The acquisition, completed July 12, allowed Salesforce to greatly expand the marketing functions of the company's CRM platform, especially around the use of email, mobile communications and social media.

CEO Marc Benioff (pictured) noted at the time that chief marketing officers are wielding more influence on IT spending. Salesforce channel partners said the addition of the ExactTarget technology would give Salesforce users the ability to gain greater insights into their customers' behavior.

4. IBM Acquires SoftLayer

IBM picked up SoftLayer Technologies, a cloud computing infrastructure supplier, in a deal that was announced in June and completed by July 8. Before the deal was officially announced there were reports that both IBM and EMC were vying to buy SoftLayer for as much as $2 billion. IBM did not disclose what it paid.

The acquisition gave IBM's cloud services operations a boost and put it in more direct competition with Amazon Web Services and Rackspace. The deal also expanded the kinds of services IBM could offer managed service providers at a time when IBM has been aggressively recruiting MSP partners.

IBM made SoftLayer the centerpiece of an aggressive marketing campaign it launched against Amazon last month. IBM lost a coveted CIA cloud computing contract to Amazon earlier this year and acquiring SoftLayer is one way the company is trying to make sure that doesn't happen again.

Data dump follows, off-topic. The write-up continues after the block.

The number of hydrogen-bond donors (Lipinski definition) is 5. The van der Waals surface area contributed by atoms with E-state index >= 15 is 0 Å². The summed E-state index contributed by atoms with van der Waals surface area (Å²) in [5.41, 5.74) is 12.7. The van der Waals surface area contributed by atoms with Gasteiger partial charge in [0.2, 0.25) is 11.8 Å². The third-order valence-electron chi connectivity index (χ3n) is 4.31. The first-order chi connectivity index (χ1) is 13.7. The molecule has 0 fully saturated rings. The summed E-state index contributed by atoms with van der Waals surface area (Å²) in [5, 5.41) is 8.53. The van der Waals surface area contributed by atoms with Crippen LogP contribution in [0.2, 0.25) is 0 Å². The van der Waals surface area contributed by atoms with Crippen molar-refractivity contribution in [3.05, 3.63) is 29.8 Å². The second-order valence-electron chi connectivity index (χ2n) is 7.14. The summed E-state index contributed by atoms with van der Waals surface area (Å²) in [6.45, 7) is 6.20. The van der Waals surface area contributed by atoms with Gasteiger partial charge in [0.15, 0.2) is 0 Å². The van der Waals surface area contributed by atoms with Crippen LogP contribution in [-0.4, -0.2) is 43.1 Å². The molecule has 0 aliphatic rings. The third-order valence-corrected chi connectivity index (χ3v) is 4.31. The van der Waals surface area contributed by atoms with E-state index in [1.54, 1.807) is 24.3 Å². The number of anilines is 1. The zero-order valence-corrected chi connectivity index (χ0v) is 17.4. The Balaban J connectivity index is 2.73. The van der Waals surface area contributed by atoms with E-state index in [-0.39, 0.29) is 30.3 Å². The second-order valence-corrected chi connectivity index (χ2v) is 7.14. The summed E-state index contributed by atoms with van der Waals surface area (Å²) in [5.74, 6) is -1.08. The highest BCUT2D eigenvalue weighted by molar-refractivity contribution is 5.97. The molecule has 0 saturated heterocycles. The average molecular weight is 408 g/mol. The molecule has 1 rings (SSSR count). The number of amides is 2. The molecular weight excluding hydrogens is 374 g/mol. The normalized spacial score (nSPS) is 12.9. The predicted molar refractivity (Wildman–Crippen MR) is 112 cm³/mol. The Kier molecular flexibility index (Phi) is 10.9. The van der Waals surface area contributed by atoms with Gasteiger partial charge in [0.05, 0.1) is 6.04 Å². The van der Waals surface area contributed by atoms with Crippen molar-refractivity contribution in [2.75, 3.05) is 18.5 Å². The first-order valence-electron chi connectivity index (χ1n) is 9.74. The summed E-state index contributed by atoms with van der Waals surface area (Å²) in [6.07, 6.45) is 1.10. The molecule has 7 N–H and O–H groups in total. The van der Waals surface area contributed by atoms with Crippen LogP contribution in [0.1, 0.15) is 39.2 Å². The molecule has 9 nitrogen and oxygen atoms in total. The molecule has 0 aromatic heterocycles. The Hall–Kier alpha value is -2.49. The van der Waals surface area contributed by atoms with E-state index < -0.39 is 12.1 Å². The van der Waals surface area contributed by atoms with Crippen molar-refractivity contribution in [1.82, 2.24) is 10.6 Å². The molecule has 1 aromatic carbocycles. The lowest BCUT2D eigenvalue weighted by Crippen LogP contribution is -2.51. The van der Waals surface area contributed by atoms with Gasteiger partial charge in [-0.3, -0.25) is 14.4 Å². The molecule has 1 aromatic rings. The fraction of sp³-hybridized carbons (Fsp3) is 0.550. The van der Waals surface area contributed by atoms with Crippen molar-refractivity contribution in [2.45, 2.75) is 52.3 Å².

3. Cisco Buys Sourcefire

Few areas are more important for IT managers these days than network security. And that’s an area where networking technology maker Cisco has been in a dogfight with rival Palo Alto Networks.

This year Cisco sought to gain an advantage when it announced in July a deal to buy Sourcefire, a developer of next-generation intrusion detection and intrusion protection systems, firewall software, and advanced malware protection technologies, for a whopping $2.7 billion. The acquisition was wrapped up Oct. 7.

Cisco said the acquisition of Columbia, Md.-based Sourcefire would provide Cisco with "deep security DNA," a skill set that’s become increasingly important given the complexities that mobile computing, cloud computing and the Internet of Everything have introduced into the IT security landscape.

2. Microsoft Buying Nokia